Why You Need to Lower Your Cortisol
In recent years, you’ve probably heard a lot of things about the hormone cortisol. There are numerous articles that have been written that could give people the idea that cortisol is something that you want to avoid. A more balanced view would acknowledge that cortisol is a part of a complex system, so creating an environment where it is kept under control might be more effective. To you along, here are some reasons why you might want to lower your cortisol levels.
Cortisol is a Safeguard
It’s true that cortisol is a stress hormone, but there are still many things that aren’t fully understood about the complex mechanisms behind these processes. What science has shown us is that it is produced during stressful situations to help regulate responses to stimuli resulting in the fight or flight responses. This should already tell you that this process is reserved for special emergencies only, so living life in that state would be unhealthy. When appropriate, the hormone works in favor of quick energy straight to muscles and other areas, but if unchecked, cortisol could create a conflict between other essential processes leading to illness.
Heart and Arterial Disease
When cortisol is pumped into the body, it immediately causes constrictions in the vascular system to quicken the delivery of oxygen to your muscles, but living day-to-day life in that state can put tremendous strain on your heart. Under those circumstances, it’s also important to keep a close eye on your arterial elasticity because a brittle and clogged vascular system is a leading cause of complications during those kinds of medical emergencies. That is why smoking, excess weight, and dehydration are leading contributors to heart disease.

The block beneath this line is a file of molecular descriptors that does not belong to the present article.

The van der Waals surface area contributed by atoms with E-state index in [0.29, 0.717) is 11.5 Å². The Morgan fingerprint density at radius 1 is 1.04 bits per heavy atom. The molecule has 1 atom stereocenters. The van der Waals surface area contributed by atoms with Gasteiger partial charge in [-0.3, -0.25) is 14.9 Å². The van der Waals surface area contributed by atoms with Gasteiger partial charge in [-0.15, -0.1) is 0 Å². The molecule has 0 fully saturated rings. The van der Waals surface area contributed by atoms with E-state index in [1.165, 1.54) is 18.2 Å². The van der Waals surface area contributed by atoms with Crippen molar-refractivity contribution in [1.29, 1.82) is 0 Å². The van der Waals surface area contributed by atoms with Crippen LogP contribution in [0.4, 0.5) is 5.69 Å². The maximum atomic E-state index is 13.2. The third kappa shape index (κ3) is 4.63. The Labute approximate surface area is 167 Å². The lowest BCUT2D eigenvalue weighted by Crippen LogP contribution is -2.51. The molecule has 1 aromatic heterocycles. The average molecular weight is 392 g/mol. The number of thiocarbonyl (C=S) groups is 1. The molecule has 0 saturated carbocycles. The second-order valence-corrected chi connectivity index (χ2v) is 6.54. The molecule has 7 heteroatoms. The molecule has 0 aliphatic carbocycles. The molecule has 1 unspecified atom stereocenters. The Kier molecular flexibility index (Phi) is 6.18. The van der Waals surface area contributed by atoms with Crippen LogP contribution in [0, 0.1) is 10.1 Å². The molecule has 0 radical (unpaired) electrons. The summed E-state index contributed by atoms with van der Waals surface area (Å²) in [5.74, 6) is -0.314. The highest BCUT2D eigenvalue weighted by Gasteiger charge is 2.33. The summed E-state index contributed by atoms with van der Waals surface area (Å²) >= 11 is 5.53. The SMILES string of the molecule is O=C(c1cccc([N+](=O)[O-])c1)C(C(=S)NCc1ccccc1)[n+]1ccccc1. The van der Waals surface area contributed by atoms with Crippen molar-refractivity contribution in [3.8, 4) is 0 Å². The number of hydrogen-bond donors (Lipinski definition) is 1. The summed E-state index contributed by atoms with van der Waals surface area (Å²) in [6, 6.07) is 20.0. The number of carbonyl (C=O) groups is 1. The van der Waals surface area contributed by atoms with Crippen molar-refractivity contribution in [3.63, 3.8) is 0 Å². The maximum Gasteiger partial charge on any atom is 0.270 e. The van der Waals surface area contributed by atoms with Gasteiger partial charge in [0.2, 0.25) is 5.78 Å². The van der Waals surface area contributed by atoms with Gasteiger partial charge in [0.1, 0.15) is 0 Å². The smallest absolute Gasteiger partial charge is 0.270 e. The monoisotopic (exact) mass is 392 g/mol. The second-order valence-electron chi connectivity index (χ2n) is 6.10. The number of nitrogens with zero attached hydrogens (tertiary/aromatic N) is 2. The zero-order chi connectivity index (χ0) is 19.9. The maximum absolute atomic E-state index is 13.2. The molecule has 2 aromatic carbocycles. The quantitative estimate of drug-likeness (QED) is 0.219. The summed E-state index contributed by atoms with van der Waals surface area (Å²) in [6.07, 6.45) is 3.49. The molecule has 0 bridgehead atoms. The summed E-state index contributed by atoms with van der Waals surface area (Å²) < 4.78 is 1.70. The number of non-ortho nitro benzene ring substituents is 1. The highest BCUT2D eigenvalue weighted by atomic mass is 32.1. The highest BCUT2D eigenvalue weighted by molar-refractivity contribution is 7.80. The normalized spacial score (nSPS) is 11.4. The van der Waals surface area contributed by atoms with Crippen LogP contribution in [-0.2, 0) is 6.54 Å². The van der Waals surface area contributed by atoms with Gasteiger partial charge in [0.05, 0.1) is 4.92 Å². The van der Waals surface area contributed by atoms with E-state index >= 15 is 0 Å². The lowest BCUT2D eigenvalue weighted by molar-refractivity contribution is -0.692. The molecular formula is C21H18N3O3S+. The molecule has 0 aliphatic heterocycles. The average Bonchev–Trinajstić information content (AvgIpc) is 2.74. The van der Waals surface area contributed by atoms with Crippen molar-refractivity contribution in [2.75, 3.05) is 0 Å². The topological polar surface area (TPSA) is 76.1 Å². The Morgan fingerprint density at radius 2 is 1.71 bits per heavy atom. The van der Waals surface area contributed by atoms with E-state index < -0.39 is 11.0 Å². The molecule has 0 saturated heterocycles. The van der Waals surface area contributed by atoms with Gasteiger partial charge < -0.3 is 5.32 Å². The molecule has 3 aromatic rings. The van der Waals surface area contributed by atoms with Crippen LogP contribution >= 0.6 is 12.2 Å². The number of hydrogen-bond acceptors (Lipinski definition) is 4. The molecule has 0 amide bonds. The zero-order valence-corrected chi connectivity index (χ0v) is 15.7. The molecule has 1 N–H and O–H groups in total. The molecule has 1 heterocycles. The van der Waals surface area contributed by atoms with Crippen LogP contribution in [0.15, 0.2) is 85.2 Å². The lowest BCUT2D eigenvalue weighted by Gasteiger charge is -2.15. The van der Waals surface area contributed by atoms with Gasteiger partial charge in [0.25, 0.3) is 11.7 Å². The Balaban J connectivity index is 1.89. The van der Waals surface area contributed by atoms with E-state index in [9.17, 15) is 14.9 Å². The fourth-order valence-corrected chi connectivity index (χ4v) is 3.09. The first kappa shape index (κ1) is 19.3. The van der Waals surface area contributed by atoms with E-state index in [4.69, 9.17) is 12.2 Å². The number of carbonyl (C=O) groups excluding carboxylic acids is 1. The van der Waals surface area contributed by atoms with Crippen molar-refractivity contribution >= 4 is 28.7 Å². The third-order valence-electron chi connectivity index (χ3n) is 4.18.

When your body is repeatedly subjected to a wave of cortisol, it can create a situation where your body is always burning the newest and most readily available biofuel, which is never the energy that is stored in the body. It’s whatever the body can turn into sugars as soon as possible. There are also issues that take place on the cellular level that can make a stressed-out person more apt to eat high-calorie foods so that the body will get more of what it’s looking for at a quicker pace, but an unawareness of this fact can lead to a cyclical problem that compounds itself.
Multiple Issues Arise
One of the biggest issues with the overproduction of cortisol is simply that it is produced where many other important hormones are made, and if your body is focused on producing cortisol, it simply won’t have the time or energy to produce other important hormones like the ones that support sex drive and regulate your immune system. This can lead to reduced functionality in many areas, so it’s essential that you find effective ways to deal with stress so that your life can be more balanced, both emotionally and biochemically.